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Image 'A ship's boat attacking a whale', c1813

TLF ID R3041

This is a hand-coloured aquatint (a print made from an engraving on copper) showing a boat's crew from a British whaling ship about to harpoon a whale. Measuring 18 cm x 22.8 cm, the print appeared in a book entitled 'Foreign field sports, fisheries, sporting anecdotes ...'



Educational details

Educational value
  • This asset illustrates a whaling boat's crew: four men at the oars, a man (known as the headman) at the rudder at the stern, a harpoonist (known as the boatsteerer) at the bows, and a man beside him to manage the line that ran out once the harpoon struck home and the whale sounded (dived) - none of the crew was paid wages, instead each had a share in the ship's cargo of whale oil.
  • It shows a British whaling ship operating close to icebergs in what was known as the 'southern fishery' in the high southern latitudes of the Pacific towards Antarctica - the 'southern fishery' had been opened up by the voyage of the Royal Navy's Captain James Colnett in the 'Rattler', an ex-naval sloop converted to a whaler in 1793-94.
  • It depicts what is probably a male sperm whale, as only males are found in these latitudes - the adult males reach lengths of 15-18 metres and weigh up to 40,800 kilograms; they were hunted for the oil extracted from the fried blubber (up to 80 barrels of oil could be obtained from an old whale) and for the spermaceti, the liquid in the whale's head (about a third of its body) which solidifies to form a pure white wax and was used in high-quality candles.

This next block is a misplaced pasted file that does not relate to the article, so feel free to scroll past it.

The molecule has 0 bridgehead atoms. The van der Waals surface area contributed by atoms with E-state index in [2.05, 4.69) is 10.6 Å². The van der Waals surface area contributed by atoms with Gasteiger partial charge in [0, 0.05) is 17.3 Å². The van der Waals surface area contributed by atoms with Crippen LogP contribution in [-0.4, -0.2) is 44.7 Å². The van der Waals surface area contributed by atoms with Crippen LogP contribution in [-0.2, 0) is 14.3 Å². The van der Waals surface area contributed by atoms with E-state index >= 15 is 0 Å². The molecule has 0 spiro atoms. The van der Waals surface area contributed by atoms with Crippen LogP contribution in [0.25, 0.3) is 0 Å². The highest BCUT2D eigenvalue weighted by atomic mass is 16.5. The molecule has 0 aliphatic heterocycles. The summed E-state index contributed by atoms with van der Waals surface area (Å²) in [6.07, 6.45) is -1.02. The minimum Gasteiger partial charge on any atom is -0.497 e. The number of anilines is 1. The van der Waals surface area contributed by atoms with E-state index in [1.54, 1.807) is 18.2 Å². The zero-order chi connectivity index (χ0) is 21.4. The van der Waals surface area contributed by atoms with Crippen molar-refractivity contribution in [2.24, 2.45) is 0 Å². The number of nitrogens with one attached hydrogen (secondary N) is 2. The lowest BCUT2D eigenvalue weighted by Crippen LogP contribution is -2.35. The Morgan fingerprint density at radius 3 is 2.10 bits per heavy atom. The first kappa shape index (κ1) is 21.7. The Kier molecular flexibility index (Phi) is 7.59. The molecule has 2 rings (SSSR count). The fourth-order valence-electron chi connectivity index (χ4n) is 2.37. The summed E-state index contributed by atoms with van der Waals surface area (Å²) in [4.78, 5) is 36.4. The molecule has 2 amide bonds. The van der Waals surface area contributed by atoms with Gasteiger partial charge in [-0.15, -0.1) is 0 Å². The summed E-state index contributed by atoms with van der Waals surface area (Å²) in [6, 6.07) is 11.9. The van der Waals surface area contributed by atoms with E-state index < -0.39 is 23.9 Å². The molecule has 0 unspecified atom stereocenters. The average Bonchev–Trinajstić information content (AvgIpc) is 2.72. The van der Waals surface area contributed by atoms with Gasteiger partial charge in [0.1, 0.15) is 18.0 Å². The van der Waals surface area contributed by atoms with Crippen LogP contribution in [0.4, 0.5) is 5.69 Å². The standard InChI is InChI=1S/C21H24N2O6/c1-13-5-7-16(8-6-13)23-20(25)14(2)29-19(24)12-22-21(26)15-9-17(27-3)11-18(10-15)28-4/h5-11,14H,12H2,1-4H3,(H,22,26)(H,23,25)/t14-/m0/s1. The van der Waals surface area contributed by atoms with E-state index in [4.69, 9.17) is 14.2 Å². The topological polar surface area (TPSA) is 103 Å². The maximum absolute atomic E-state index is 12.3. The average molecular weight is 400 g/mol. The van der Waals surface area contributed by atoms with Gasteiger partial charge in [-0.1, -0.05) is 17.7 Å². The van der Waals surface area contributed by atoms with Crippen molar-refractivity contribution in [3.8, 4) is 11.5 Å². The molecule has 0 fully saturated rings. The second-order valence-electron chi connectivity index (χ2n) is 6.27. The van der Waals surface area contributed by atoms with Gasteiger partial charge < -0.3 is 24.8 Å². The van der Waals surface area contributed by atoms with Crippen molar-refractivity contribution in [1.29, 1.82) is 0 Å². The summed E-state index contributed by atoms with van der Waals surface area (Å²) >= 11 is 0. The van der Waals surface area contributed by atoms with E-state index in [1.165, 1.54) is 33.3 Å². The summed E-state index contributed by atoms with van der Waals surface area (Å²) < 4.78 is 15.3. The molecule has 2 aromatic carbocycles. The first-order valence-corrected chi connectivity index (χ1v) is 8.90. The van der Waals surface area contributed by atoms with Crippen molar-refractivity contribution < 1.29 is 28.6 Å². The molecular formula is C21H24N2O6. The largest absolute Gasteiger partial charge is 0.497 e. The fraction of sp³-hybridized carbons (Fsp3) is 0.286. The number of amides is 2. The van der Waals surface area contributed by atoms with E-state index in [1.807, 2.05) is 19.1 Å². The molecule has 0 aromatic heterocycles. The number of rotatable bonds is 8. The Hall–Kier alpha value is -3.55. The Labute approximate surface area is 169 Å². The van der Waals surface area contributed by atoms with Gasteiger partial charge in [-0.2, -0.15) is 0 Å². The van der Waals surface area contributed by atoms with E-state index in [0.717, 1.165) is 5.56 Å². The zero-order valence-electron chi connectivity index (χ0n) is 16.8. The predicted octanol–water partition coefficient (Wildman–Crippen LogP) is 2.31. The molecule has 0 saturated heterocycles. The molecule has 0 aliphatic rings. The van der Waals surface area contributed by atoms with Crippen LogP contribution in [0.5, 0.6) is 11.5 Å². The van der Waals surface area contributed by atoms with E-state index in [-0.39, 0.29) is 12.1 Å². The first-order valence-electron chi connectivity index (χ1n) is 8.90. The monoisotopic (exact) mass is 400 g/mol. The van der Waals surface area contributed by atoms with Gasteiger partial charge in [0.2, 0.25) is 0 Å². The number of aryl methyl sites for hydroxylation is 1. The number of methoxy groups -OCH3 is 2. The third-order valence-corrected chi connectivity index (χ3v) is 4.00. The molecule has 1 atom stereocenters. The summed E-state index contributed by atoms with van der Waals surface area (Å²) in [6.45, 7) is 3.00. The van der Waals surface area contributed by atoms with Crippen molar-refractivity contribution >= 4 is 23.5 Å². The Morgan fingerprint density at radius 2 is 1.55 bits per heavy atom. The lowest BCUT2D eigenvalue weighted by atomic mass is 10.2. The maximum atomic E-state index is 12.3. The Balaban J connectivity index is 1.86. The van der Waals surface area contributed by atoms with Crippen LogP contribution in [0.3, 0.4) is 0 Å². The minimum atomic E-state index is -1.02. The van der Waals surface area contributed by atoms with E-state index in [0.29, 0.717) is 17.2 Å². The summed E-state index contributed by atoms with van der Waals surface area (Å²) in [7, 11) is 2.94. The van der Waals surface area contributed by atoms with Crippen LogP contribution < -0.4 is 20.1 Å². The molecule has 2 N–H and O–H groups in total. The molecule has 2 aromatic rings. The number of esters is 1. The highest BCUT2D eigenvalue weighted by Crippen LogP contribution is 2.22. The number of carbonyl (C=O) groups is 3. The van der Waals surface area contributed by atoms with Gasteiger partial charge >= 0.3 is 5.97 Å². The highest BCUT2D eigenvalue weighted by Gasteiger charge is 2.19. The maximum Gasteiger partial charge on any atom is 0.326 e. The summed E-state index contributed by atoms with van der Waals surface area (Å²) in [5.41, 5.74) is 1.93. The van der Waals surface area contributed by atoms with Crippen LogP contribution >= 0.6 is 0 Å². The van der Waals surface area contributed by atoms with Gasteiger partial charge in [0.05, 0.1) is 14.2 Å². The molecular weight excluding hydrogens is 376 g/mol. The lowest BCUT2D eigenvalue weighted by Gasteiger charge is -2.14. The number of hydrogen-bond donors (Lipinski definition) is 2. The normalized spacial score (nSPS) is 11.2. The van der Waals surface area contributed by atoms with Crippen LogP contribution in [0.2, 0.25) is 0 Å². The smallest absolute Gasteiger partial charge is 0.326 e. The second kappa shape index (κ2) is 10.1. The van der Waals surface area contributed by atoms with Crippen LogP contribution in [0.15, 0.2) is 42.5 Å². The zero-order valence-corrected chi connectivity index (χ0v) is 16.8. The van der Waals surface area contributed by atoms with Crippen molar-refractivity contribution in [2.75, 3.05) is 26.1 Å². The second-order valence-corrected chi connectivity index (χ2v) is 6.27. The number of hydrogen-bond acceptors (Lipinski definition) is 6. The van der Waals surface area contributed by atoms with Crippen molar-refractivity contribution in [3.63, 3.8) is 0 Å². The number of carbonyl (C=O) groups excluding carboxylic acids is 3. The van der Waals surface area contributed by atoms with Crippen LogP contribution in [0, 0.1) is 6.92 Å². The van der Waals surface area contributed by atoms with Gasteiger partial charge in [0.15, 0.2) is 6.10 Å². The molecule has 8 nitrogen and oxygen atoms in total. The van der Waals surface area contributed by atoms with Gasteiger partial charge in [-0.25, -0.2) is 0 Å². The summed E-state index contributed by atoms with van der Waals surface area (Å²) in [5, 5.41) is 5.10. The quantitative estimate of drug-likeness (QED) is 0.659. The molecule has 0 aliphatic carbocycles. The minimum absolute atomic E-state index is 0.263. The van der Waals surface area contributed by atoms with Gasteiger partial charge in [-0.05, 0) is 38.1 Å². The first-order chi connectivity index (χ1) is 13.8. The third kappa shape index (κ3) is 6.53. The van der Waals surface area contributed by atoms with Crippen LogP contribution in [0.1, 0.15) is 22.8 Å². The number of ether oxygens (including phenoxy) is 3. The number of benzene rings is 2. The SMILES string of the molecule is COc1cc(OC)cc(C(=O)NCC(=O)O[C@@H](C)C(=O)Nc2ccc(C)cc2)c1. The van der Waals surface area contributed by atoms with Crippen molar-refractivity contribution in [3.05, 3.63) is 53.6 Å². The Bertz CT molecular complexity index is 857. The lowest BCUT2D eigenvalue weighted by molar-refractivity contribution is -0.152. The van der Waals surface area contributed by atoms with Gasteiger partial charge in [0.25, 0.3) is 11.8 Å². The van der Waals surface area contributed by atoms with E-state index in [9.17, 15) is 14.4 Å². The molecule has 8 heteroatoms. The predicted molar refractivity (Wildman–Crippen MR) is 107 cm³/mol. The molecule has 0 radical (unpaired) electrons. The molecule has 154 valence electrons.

• It portrays a whale blowing (spouting) on the surface - sperm whales will lie on the surface breathing for about 10 minutes after diving for up to three-quarters of an hour; a single blowhole is located forward on the left side of the head, and the blow, which is bushy, is projected forward rather than straight up as it is with other whales.
  • It shows a harpoon and line - enormous lengths of line were required as a sperm whale can sound or dive to a depth of 1,000 metres; once the whale had been harpooned, the headman and the boatsteerer would change places and when the whale surfaced, the headman would try to lance it behind the flippers with a 2-metre blade; often the boat would be towed 15 kilometres before the whale was finally killed.
  • It shows an industry that may have contributed to the colonisation of New South Wales - although whaling ships could and did stay out for years, they needed safe harbours relatively close by where they could refit; the eastern coast of Australia may have been considered suitable.
Year level

4; 5; 6; 7; 8; 9; 10; 11; 12

Learning area
  • History
  • Studies of society and environment

Other details

Contributors
  • Author
  • Person: John Heaviside Clark
  • Description: Author
  • Person: M Dubourg
  • Description: Author
  • Person: Edward Orme
  • Description: Author
  • Contributor
  • Name: National Library of Australia
  • Organization: National Library of Australia
  • Description: Content provider
  • URL: http://www.nla.gov.au
  • Name: Education Services Australia
  • Organization: Education Services Australia
  • Description: Data manager
  • Person: John Heaviside Clark
  • Description: Author
  • Person: M Dubourg
  • Description: Author
  • Person: Edward Orme
  • Description: Author
  • Copyright Holder
  • Name: National Library of Australia
  • Organization: National Library of Australia
  • Publisher
  • Name: Education Services Australia Ltd
  • Organization: Education Services Australia Ltd
  • Description: Publisher
  • Address: VIC, AUSTRALIA
  • URL: http://www.esa.edu.au
  • Resource metadata contributed by
  • Name: Education Services Australia Ltd
  • Organisation: Education Services Australia Ltd
  • Address: AUSTRALIA
  • URL: www.esa.edu.au
Access profile
  • Colour independence
  • Device independence
  • Hearing independence
Learning Resource Type
  • Image
Rights
  • © Education Services Australia Ltd and National Library of Australia, 2013, except where indicated under Acknowledgements